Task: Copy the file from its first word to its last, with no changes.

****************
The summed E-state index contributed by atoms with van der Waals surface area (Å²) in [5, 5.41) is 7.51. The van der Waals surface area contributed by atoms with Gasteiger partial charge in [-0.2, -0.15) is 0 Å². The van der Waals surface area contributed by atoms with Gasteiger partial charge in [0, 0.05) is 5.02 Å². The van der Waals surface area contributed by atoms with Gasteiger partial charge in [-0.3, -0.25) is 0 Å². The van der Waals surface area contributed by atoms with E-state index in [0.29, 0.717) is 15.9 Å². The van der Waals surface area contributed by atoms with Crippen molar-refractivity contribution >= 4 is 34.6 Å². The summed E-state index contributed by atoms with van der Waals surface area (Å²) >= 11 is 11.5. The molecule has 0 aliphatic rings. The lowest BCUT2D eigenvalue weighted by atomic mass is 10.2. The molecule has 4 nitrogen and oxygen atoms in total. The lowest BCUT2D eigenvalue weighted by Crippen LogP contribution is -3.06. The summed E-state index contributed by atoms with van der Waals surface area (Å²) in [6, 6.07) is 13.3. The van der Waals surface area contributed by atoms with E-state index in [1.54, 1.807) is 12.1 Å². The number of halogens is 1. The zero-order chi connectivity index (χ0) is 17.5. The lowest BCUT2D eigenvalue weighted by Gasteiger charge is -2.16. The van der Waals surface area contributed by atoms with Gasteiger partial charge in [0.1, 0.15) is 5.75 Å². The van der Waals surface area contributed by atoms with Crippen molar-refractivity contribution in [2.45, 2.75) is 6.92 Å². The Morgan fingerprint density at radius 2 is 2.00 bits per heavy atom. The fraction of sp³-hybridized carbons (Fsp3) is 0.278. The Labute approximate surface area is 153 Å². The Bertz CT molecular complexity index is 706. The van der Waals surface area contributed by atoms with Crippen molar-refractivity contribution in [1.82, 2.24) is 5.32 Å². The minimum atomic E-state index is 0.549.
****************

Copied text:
The summed E-state index contributed by atoms with van der Waals surface area (Å²) in [5, 5.41) is 7.51. The van der Waals surface area contributed by atoms with Gasteiger partial charge in [-0.2, -0.15) is 0 Å². The van der Waals surface area contributed by atoms with Gasteiger partial charge in [0, 0.05) is 5.02 Å². The van der Waals surface area contributed by atoms with Gasteiger partial charge in [-0.3, -0.25) is 0 Å². The van der Waals surface area contributed by atoms with E-state index in [0.29, 0.717) is 15.9 Å². The van der Waals surface area contributed by atoms with Crippen molar-refractivity contribution >= 4 is 34.6 Å². The summed E-state index contributed by atoms with van der Waals surface area (Å²) >= 11 is 11.5. The molecule has 0 aliphatic rings. The lowest BCUT2D eigenvalue weighted by atomic mass is 10.2. The molecule has 4 nitrogen and oxygen atoms in total. The lowest BCUT2D eigenvalue weighted by Crippen LogP contribution is -3.06. The summed E-state index contributed by atoms with van der Waals surface area (Å²) in [6, 6.07) is 13.3. The van der Waals surface area contributed by atoms with E-state index in [1.54, 1.807) is 12.1 Å². The number of halogens is 1. The zero-order chi connectivity index (χ0) is 17.5. The lowest BCUT2D eigenvalue weighted by Gasteiger charge is -2.16. The van der Waals surface area contributed by atoms with Gasteiger partial charge in [0.1, 0.15) is 5.75 Å². The van der Waals surface area contributed by atoms with Crippen molar-refractivity contribution in [2.45, 2.75) is 6.92 Å². The Morgan fingerprint density at radius 2 is 2.00 bits per heavy atom. The fraction of sp³-hybridized carbons (Fsp3) is 0.278. The Labute approximate surface area is 153 Å². The Bertz CT molecular complexity index is 706. The van der Waals surface area contributed by atoms with Crippen molar-refractivity contribution in [1.82, 2.24) is 5.32 Å². The minimum atomic E-state index is 0.549.